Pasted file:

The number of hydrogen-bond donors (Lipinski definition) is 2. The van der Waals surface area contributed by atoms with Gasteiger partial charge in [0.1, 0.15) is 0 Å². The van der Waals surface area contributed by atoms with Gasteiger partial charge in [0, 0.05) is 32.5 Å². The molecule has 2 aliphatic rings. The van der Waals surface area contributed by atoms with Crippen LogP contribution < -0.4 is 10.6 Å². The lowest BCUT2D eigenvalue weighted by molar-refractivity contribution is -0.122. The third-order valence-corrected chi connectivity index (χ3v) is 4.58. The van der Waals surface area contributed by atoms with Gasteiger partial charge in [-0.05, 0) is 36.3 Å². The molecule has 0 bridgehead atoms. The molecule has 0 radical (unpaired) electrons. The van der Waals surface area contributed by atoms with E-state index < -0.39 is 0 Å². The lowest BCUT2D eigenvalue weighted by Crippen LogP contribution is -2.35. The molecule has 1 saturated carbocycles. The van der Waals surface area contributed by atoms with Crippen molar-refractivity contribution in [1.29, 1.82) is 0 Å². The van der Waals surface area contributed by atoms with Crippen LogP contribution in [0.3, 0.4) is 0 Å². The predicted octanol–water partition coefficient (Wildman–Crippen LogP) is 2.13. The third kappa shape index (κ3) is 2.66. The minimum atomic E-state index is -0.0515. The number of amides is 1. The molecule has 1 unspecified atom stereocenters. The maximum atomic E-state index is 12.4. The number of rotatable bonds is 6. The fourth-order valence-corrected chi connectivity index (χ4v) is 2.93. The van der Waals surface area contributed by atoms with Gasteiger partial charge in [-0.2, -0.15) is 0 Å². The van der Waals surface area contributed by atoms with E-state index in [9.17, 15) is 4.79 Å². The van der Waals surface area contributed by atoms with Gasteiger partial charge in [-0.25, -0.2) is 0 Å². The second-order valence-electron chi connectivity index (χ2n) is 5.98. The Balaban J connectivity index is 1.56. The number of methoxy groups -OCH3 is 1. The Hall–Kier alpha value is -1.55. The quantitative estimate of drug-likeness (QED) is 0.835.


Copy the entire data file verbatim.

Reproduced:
The number of hydrogen-bond donors (Lipinski definition) is 2. The van der Waals surface area contributed by atoms with Gasteiger partial charge in [0.1, 0.15) is 0 Å². The van der Waals surface area contributed by atoms with Gasteiger partial charge in [0, 0.05) is 32.5 Å². The molecule has 2 aliphatic rings. The van der Waals surface area contributed by atoms with Crippen LogP contribution < -0.4 is 10.6 Å². The lowest BCUT2D eigenvalue weighted by molar-refractivity contribution is -0.122. The third-order valence-corrected chi connectivity index (χ3v) is 4.58. The van der Waals surface area contributed by atoms with Gasteiger partial charge in [-0.05, 0) is 36.3 Å². The molecule has 0 bridgehead atoms. The molecule has 0 radical (unpaired) electrons. The van der Waals surface area contributed by atoms with E-state index < -0.39 is 0 Å². The lowest BCUT2D eigenvalue weighted by Crippen LogP contribution is -2.35. The molecule has 1 saturated carbocycles. The van der Waals surface area contributed by atoms with Crippen molar-refractivity contribution in [1.29, 1.82) is 0 Å². The van der Waals surface area contributed by atoms with Crippen LogP contribution in [0.3, 0.4) is 0 Å². The predicted octanol–water partition coefficient (Wildman–Crippen LogP) is 2.13. The third kappa shape index (κ3) is 2.66. The minimum atomic E-state index is -0.0515. The number of amides is 1. The molecule has 1 unspecified atom stereocenters. The maximum atomic E-state index is 12.4. The number of rotatable bonds is 6. The fourth-order valence-corrected chi connectivity index (χ4v) is 2.93. The van der Waals surface area contributed by atoms with Gasteiger partial charge in [-0.2, -0.15) is 0 Å². The van der Waals surface area contributed by atoms with E-state index in [9.17, 15) is 4.79 Å². The van der Waals surface area contributed by atoms with Gasteiger partial charge in [-0.25, -0.2) is 0 Å². The second-order valence-electron chi connectivity index (χ2n) is 5.98. The Balaban J connectivity index is 1.56. The number of methoxy groups -OCH3 is 1. The Hall–Kier alpha value is -1.55. The quantitative estimate of drug-likeness (QED) is 0.835.